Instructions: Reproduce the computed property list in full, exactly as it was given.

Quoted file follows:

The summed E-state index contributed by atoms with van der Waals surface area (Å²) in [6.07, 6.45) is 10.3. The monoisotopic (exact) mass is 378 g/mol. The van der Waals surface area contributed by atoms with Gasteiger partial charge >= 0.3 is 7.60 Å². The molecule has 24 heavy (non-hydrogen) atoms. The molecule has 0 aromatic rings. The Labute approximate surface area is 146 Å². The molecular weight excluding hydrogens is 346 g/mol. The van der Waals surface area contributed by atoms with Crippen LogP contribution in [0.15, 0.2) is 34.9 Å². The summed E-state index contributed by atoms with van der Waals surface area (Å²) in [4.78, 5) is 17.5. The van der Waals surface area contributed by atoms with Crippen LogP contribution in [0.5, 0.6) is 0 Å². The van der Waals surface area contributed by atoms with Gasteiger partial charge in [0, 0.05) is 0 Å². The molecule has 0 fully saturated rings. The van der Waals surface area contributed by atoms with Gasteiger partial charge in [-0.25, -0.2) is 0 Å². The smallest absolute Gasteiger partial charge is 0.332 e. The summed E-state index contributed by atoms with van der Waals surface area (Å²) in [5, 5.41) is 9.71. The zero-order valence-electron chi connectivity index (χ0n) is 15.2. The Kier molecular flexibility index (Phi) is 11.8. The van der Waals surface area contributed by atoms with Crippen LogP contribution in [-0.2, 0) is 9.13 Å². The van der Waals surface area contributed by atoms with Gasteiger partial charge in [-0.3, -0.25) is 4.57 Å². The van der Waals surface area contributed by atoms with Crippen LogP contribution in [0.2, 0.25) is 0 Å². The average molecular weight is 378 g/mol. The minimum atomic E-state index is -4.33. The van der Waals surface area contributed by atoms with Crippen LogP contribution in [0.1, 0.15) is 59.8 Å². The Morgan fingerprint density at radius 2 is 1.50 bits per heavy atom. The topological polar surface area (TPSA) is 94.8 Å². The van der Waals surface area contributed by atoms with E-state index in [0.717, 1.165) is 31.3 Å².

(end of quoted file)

The summed E-state index contributed by atoms with van der Waals surface area (Å²) in [6.07, 6.45) is 10.3. The monoisotopic (exact) mass is 378 g/mol. The van der Waals surface area contributed by atoms with Gasteiger partial charge >= 0.3 is 7.60 Å². The molecule has 24 heavy (non-hydrogen) atoms. The molecule has 0 aromatic rings. The Labute approximate surface area is 146 Å². The molecular weight excluding hydrogens is 346 g/mol. The van der Waals surface area contributed by atoms with Crippen LogP contribution in [0.15, 0.2) is 34.9 Å². The summed E-state index contributed by atoms with van der Waals surface area (Å²) in [4.78, 5) is 17.5. The van der Waals surface area contributed by atoms with Crippen LogP contribution in [0.5, 0.6) is 0 Å². The van der Waals surface area contributed by atoms with Gasteiger partial charge in [0, 0.05) is 0 Å². The molecule has 0 fully saturated rings. The van der Waals surface area contributed by atoms with Gasteiger partial charge in [-0.25, -0.2) is 0 Å². The smallest absolute Gasteiger partial charge is 0.332 e. The summed E-state index contributed by atoms with van der Waals surface area (Å²) in [5, 5.41) is 9.71. The zero-order valence-electron chi connectivity index (χ0n) is 15.2. The Kier molecular flexibility index (Phi) is 11.8. The van der Waals surface area contributed by atoms with Crippen LogP contribution in [-0.2, 0) is 9.13 Å². The van der Waals surface area contributed by atoms with Gasteiger partial charge in [-0.3, -0.25) is 4.57 Å². The van der Waals surface area contributed by atoms with Crippen LogP contribution in [0.2, 0.25) is 0 Å². The average molecular weight is 378 g/mol. The minimum atomic E-state index is -4.33. The van der Waals surface area contributed by atoms with Crippen LogP contribution in [0.1, 0.15) is 59.8 Å². The Morgan fingerprint density at radius 2 is 1.50 bits per heavy atom. The topological polar surface area (TPSA) is 94.8 Å². The van der Waals surface area contributed by atoms with E-state index in [0.717, 1.165) is 31.3 Å².